Captain Ken #35 - Perfect Storm

Captain Ken Owen had a long career at sea which included sailing as master with Overseas Containers Limited (OCL), P&O Containers and P&O Nedlloyd.   Ken is now retired and in 2020 he started writing a monthly article for publication using the pen name 'Captain Ken' in the Mellor Church Outlook magazine.

A number of articles that Ken has written are about his time at sea and he has very kindly agreed that we can share them here.   Here, in the 35th article of the Captain Ken series published on the PONL Heritage website, Ken recollects some encounters with Atlantic storms while sailing as the master on container vessels.       

(This article was first published in the August 2023 edition of the Mellor Church Outlook Magazine).

Some readers of Outlook [the Mellor Church Magazine] have mentioned that although I have covered a variety of nautical subjects, I have never, so far, described a serious storm. So here goes and it really was a 'Perfect Storm', as depicted in the well-known movie of the same name.

I have been very fortunate in my 53 year sea career to have served in well managed and very sound vessels.  And that of course makes all the difference when facing a storm, as all at sea are likely to experience some of the time.  What has always puzzled me is that although there are ships being overcome by storms, very few cases receive much attention by the media.

In the nineteen eighties I was master of the "Strathconon', a medium sized container ship chartered to Trans Freight Lines of the USA.

We ran between the USA and North Europe and in one voyage, which included six crossings of the North Atlantic, I noted that there were 12 ships which foundered in bad weather.  Most of them were giant bulk carriers which at that time were causing great concerns.  What totally surprised me was that the USA knew about the one coming to grief on their side of the Atlantic and the Europeans knew of those lost on their side of the Atlantic but nobody seemed to know both.

However, it was some years later, in fact 1996, I was master of the container ship 'Maersk Newark'. She was owned by Jaya in Singapore and on charter to Maersk Lines of Copenhagen. I had a British chief engineer, a british chief officer, and Burmese officers and Filipino crew.  Also some eight Thai painters, painting the ship, who were not supposed to help the crew.  The ship had been built as a normal container ship, but had been converted aft of the bridge to a Ro-Ro ship in order that army tanks could drive themselves up a special ramp.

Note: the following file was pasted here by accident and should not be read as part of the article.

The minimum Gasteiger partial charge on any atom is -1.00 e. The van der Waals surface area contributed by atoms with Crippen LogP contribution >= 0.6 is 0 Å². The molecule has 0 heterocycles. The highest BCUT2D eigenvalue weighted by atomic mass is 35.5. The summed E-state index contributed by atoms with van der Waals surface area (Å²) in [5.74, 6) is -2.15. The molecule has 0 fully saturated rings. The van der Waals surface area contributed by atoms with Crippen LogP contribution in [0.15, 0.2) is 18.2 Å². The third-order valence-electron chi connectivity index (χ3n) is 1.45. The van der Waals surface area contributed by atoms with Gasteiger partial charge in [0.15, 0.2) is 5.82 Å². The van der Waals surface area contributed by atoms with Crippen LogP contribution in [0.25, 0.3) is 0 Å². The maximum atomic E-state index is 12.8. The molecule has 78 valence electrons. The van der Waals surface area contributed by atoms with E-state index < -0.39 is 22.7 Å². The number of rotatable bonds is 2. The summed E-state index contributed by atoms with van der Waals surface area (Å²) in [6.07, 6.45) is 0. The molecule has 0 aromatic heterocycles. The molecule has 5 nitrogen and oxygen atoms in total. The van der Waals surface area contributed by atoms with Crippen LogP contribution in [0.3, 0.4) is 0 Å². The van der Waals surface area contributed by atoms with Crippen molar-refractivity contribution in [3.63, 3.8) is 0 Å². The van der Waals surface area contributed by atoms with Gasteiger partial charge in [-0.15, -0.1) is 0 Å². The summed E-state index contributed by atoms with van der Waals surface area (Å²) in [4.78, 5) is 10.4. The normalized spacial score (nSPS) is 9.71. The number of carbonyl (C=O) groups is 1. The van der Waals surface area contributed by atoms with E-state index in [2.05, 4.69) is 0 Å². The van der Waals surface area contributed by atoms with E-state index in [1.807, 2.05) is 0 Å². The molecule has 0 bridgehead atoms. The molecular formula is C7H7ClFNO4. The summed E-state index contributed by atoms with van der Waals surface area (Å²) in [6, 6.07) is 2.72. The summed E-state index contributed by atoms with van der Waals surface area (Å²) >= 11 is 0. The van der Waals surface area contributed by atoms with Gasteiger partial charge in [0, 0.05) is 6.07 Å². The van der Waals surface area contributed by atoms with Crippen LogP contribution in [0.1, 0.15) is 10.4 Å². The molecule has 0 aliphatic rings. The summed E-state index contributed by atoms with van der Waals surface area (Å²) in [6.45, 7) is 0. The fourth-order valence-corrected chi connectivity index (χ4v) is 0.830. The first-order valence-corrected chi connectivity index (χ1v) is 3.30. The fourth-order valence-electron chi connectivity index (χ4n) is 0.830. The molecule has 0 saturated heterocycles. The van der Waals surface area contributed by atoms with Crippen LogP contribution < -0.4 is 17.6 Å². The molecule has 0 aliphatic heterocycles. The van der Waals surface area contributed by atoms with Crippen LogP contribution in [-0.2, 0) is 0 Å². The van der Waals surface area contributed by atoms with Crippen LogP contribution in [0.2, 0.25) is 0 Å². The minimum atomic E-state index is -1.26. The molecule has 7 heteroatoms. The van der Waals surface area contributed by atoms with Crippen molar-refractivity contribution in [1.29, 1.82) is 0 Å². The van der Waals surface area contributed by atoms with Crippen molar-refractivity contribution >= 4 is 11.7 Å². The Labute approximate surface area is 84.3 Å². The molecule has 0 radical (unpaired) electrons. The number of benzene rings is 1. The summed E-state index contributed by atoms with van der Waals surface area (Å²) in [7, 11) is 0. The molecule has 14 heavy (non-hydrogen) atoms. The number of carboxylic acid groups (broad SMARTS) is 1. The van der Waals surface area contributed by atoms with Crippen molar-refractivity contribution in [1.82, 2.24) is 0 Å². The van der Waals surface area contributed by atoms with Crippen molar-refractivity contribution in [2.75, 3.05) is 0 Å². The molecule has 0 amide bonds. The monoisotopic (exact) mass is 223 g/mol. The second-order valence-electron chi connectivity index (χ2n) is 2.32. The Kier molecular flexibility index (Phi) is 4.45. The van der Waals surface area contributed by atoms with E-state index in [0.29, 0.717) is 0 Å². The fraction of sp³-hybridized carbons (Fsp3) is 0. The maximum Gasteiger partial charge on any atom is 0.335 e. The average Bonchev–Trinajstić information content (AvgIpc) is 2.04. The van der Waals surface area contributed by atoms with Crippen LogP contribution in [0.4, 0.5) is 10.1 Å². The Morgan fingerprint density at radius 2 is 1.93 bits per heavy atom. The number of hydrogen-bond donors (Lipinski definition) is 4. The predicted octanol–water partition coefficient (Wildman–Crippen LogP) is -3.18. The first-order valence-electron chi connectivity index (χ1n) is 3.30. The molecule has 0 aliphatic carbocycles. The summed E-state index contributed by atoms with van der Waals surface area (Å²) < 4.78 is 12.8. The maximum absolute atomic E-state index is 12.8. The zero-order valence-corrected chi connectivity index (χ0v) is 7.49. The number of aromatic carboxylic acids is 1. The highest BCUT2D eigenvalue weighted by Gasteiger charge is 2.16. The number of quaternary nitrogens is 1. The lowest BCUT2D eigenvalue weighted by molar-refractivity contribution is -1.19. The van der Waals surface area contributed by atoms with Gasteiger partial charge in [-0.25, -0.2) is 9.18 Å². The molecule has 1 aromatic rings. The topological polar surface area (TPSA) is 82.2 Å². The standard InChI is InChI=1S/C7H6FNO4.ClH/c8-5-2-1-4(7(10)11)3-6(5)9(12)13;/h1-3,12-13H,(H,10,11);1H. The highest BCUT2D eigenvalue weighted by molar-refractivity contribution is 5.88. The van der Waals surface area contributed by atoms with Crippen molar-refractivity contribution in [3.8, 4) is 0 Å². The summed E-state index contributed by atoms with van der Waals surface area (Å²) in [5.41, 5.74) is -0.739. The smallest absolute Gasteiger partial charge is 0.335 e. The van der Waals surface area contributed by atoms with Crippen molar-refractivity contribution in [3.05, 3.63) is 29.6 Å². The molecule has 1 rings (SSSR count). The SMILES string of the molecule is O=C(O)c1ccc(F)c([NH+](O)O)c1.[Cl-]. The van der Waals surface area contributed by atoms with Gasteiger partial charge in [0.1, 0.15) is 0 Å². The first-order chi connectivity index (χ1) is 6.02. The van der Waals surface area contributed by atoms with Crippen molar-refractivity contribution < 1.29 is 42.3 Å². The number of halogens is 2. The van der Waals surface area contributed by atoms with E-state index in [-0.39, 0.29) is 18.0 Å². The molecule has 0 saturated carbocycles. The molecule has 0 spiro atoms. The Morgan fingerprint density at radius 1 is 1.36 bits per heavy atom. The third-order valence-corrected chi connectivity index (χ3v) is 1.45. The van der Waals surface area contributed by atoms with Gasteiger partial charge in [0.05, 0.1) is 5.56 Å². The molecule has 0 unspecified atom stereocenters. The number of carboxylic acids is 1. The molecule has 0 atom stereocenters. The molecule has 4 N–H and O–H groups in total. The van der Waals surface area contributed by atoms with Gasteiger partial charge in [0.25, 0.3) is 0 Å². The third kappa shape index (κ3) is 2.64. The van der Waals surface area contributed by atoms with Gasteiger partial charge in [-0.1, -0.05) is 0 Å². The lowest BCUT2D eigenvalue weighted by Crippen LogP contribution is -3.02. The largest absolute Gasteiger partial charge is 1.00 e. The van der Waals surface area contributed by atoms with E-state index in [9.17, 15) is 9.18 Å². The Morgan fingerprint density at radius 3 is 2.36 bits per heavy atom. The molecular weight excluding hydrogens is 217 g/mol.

On this particular voyage we were bound from Algeciras in Spain to Halifax, Nova Scotia.  From the day we left Spain we experienced awful weather as low pressure after low pressure crossed ahead of us.  And then, when only two days’ time to arrive in Halifax, the weather map, which we received every six hours on the most giant fax machine, showed steady pressure all the way to our destination.

We proceeded full speed to Halifax and sent our Agents a firm Estimate lime of Arrival.  Then to our horror, our barometer began to absolutely plunge.  The new weather map showed that a new low had formed right on top of us. All we could do was to ride out the storm.  The waves were 40 foot or 13 metres high and the gale force winds increasing. I was on the bridge with the duty officer and helmsman and adjusting the speed so we could go as slow as possible but fast enough to still steer the ship.

The ship had several permanent radio aerials and the chief officer advised that they were about to crash down, which they did and the noise was so dreadful that suddenly the whole crew, wearing their life jackets, burst into the wheel house quite sure the ship, which was rolling so heavily, was bound to sink.

I, of course, told them not to worry, everything was OK, though I wished I could have replied with more confidence.  The inclinometer, which indicates how far the ship is listing, only indicates to 35 degrees but, when it would have read 40 degrees, it detached itself from the bulkhead and is currently on the wall in our house assuring me that our house is still upright! 

The anemometer, which indicates the wind strength, was showing 100 mph, which I had never before seen.  The driving horizontal rain prevented any visibility, when suddenly an awful choking smell engulfed us.  The chief engineer rang up to say that this awful smell made it impossible to stay in the engine room as the engineers were choking.  Amongst our container cargo was a 20 ton tank container of tear gas.  A large wave had crashed on board and crushed the tank quite flat.  The contents were dispelled into the Atlantic Ocean, and when we reached Halifax, the chemists who came aboard could find no trace of the chemical at all!  

We reached Halifax safely, but the ship and cargo had suffered a lot of damage, and I was extremely grateful to be advised by an extremely competent lawyer from the UK Club, our P&I insurance company.

Captain Ken Owen's articles are being published on a regular basis here but if you are interested in reading others that he has written which we haven't yet used then please feel free to go to